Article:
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Why So Many Stay-at-Home Dads Are Depressed

Strangers are suspicious, our friends are patronizing, and stay-at-home moms often won't let you into their club.

Still via 'Daddy Daycare,' via IMDB/Revolution Studios

For most of the year, my partner and I split the duties of caring for our two-year-old daughter 50/50. But at least once during the year, when my partner's work schedule becomes more demanding, I step in as our daughter's sole caretaker. We spend this time together at the park, in the aisles of toy stores, in the waiting room for the pediatrician.

In the past two decades or so, the number of stay-at-home dads has risen—from just over 1 million in 1989 to 2 million in 2012, according to the Pew Research Center. We've also become more visible in society, from the cover of the New Yorker to the butt of every joke in movies and TV shows like Guys with Kids or Daddy Day Care.


You might think there's a certain comfort in knowing we're not the only ones bouncing babies on our knees and reading children's books all day, but no. The reality of being a stay-at-home dad is that strangers are suspicious, our friends are patronizing, and stay-at-home moms—the one group you might actually expect to have your back—often won't let you into their club.

Bradley Egel, who has been a stay-at-home dad for the last decade, told me when he first started taking his son to the park, he felt ostracized by the other moms.

"There was this group of moms who were extraordinarily cold to me. Sometimes to the point where they would just leave [when I arrived]," he said. "Then, after a year, this one woman—I guess she was like queen bee—walks over and says, 'We've been noticing that you come to the same park all the time. What's your deal?' I was like, 'I'm here with my kid. The same as you.'"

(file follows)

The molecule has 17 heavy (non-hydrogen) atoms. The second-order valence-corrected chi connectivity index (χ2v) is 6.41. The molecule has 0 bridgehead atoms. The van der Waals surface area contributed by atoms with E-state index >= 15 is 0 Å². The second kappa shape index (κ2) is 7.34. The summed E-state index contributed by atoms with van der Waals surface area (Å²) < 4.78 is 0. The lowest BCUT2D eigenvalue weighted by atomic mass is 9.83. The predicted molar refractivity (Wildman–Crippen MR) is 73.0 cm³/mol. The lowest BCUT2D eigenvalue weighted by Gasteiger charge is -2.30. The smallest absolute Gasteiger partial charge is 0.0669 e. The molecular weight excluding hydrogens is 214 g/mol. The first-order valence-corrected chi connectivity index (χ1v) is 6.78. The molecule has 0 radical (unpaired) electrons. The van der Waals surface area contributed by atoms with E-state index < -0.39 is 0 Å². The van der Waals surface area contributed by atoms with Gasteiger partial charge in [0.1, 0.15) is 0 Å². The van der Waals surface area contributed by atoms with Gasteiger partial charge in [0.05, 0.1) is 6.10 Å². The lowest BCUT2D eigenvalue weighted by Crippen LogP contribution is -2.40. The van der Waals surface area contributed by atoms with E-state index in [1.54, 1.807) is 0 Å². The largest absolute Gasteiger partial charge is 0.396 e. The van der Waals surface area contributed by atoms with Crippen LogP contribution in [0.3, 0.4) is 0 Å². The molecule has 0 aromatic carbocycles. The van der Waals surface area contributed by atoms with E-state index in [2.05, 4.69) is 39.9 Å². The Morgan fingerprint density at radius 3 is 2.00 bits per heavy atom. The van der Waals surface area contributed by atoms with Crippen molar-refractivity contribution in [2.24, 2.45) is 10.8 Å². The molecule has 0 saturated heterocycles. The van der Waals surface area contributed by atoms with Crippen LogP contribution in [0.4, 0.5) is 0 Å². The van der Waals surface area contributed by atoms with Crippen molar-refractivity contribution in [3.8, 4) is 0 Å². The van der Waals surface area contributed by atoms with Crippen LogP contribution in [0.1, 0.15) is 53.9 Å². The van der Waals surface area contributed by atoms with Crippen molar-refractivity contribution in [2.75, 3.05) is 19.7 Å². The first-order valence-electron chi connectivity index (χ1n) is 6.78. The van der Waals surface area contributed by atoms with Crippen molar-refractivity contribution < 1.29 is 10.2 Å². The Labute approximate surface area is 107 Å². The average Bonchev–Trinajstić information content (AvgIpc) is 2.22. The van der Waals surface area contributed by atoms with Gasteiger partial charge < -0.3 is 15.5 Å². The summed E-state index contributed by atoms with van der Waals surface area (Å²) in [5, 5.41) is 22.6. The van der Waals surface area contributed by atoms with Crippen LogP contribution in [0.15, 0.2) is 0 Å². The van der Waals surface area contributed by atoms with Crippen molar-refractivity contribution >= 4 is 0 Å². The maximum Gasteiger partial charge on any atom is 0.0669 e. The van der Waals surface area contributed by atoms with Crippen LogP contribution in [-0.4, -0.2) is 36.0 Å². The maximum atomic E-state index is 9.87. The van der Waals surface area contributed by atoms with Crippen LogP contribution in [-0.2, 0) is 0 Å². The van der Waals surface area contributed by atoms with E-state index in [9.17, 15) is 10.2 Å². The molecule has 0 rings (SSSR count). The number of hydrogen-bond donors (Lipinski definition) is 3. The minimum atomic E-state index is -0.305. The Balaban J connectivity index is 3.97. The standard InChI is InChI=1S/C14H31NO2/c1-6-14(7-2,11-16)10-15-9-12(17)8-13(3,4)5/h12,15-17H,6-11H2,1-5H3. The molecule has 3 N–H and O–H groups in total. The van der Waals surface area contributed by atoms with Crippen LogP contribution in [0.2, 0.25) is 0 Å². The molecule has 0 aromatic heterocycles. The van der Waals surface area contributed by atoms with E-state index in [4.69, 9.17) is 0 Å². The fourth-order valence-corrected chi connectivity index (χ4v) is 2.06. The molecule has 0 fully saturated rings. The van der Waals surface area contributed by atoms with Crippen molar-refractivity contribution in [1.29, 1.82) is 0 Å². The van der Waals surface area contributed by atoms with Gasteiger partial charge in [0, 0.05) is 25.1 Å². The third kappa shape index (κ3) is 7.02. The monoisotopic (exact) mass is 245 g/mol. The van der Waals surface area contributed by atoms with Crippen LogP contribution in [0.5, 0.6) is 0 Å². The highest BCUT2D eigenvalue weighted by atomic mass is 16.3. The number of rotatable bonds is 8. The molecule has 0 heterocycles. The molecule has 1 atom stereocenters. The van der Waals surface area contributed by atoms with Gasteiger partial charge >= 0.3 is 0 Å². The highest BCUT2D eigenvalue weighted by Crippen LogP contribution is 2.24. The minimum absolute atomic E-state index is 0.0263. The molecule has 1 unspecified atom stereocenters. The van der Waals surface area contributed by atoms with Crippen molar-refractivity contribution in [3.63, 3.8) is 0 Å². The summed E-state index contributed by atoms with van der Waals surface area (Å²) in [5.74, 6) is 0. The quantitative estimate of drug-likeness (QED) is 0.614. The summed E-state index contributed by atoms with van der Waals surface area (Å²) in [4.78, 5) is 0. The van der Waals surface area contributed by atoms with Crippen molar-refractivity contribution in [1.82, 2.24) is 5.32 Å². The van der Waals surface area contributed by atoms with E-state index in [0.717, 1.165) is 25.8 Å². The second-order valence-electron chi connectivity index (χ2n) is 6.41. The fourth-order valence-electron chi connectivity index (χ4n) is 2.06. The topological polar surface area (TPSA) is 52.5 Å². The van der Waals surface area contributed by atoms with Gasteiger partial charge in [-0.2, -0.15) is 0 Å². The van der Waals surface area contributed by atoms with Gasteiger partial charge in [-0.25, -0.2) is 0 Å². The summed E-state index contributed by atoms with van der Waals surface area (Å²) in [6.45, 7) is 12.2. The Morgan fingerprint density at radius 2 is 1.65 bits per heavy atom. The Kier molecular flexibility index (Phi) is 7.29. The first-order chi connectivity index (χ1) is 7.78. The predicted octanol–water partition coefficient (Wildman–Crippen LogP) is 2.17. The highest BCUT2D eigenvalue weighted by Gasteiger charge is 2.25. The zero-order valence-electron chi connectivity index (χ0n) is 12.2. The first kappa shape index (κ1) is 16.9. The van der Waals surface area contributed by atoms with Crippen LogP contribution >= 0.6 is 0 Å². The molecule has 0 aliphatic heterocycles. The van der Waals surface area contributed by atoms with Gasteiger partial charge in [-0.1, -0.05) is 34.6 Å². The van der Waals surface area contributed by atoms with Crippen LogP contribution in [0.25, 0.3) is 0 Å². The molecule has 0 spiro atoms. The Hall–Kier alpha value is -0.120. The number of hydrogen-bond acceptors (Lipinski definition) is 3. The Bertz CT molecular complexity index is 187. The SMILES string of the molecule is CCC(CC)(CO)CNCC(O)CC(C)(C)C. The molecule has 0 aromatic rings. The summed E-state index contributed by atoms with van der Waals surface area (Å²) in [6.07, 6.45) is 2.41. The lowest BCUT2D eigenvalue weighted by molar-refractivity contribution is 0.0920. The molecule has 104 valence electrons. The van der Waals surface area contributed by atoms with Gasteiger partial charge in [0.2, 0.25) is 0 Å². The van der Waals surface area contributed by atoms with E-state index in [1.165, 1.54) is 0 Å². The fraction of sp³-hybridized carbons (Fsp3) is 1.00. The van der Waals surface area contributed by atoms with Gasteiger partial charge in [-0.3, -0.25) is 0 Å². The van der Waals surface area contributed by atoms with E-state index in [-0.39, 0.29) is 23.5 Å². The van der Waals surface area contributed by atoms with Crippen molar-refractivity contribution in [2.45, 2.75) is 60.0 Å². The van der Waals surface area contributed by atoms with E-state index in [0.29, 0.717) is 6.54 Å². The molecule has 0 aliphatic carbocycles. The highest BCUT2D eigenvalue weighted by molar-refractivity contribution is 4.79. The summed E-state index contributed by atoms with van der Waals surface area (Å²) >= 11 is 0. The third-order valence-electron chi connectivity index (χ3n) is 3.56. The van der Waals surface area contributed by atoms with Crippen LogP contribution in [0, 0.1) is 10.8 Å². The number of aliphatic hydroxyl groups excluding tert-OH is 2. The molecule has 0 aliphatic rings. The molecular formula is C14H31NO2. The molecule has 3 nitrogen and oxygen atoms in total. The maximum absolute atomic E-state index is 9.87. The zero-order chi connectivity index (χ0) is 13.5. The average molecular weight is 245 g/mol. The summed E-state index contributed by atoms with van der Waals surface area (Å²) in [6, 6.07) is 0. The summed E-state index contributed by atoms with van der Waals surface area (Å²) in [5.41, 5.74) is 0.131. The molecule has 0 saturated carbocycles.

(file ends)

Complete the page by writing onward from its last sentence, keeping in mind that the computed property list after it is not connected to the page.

Those kinds of negative reactions take a toll. James Kline, a board member of the National At-Home Dad Network, told VICE social prejudice and isolation are among the top causes of depression among full-time dads.

"Even though great progress has been made toward acceptance, the idea of the inept father is still being reinforced through media and the general public," said Kline, a father of three from Raleigh, North Carolina, who sought treatment for depression and anxiety after the birth of his second child. Now, as part of the National At-Home Dad Network, he provides support to other stay-at-home dads in similar positions.


Depression issues can be exacerbated, he said, because men don't always ask for help. "We tend to internalize it and have the DIY attitude."

"We've been noticing that you come to the same park all the time. What's your deal?"

Of course, plenty of new parents struggle with depression—whether they're moms or dads, stay-at-home or not. A UK study published last month showed 3.6 percent of men had depression in the first year of fatherhood and another survey showed one in three new dads were worried about their mental health.